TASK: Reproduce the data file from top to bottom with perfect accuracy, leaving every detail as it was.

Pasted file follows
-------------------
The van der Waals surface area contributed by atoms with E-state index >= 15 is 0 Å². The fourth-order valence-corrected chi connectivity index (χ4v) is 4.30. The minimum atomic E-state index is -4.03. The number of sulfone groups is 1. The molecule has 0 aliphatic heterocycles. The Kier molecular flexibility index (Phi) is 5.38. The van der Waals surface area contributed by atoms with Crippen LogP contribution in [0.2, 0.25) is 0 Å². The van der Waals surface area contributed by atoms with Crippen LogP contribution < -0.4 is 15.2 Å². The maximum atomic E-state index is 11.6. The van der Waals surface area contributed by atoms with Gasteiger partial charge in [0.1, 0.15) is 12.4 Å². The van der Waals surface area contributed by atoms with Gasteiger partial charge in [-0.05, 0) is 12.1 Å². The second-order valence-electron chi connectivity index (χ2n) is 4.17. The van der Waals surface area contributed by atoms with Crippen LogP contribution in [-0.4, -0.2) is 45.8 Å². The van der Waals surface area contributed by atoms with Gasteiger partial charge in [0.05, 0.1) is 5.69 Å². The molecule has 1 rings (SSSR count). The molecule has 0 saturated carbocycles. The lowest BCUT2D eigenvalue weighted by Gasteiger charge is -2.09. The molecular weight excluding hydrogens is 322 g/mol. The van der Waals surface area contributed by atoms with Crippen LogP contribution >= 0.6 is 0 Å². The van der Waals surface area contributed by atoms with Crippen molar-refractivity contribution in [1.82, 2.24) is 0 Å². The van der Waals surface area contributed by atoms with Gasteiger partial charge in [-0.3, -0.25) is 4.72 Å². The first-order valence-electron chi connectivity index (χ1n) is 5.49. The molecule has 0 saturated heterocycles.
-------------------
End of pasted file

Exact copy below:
The van der Waals surface area contributed by atoms with E-state index >= 15 is 0 Å². The fourth-order valence-corrected chi connectivity index (χ4v) is 4.30. The minimum atomic E-state index is -4.03. The number of sulfone groups is 1. The molecule has 0 aliphatic heterocycles. The Kier molecular flexibility index (Phi) is 5.38. The van der Waals surface area contributed by atoms with Crippen LogP contribution in [0.2, 0.25) is 0 Å². The van der Waals surface area contributed by atoms with Crippen LogP contribution < -0.4 is 15.2 Å². The maximum atomic E-state index is 11.6. The van der Waals surface area contributed by atoms with Gasteiger partial charge in [0.1, 0.15) is 12.4 Å². The van der Waals surface area contributed by atoms with Gasteiger partial charge in [-0.05, 0) is 12.1 Å². The second-order valence-electron chi connectivity index (χ2n) is 4.17. The van der Waals surface area contributed by atoms with Crippen LogP contribution in [-0.4, -0.2) is 45.8 Å². The van der Waals surface area contributed by atoms with Gasteiger partial charge in [0.05, 0.1) is 5.69 Å². The molecule has 1 rings (SSSR count). The molecule has 0 saturated carbocycles. The lowest BCUT2D eigenvalue weighted by Gasteiger charge is -2.09. The molecular weight excluding hydrogens is 322 g/mol. The van der Waals surface area contributed by atoms with Crippen LogP contribution >= 0.6 is 0 Å². The van der Waals surface area contributed by atoms with Crippen molar-refractivity contribution in [1.82, 2.24) is 0 Å². The van der Waals surface area contributed by atoms with Gasteiger partial charge in [-0.3, -0.25) is 4.72 Å². The first-order valence-electron chi connectivity index (χ1n) is 5.49. The molecule has 0 saturated heterocycles.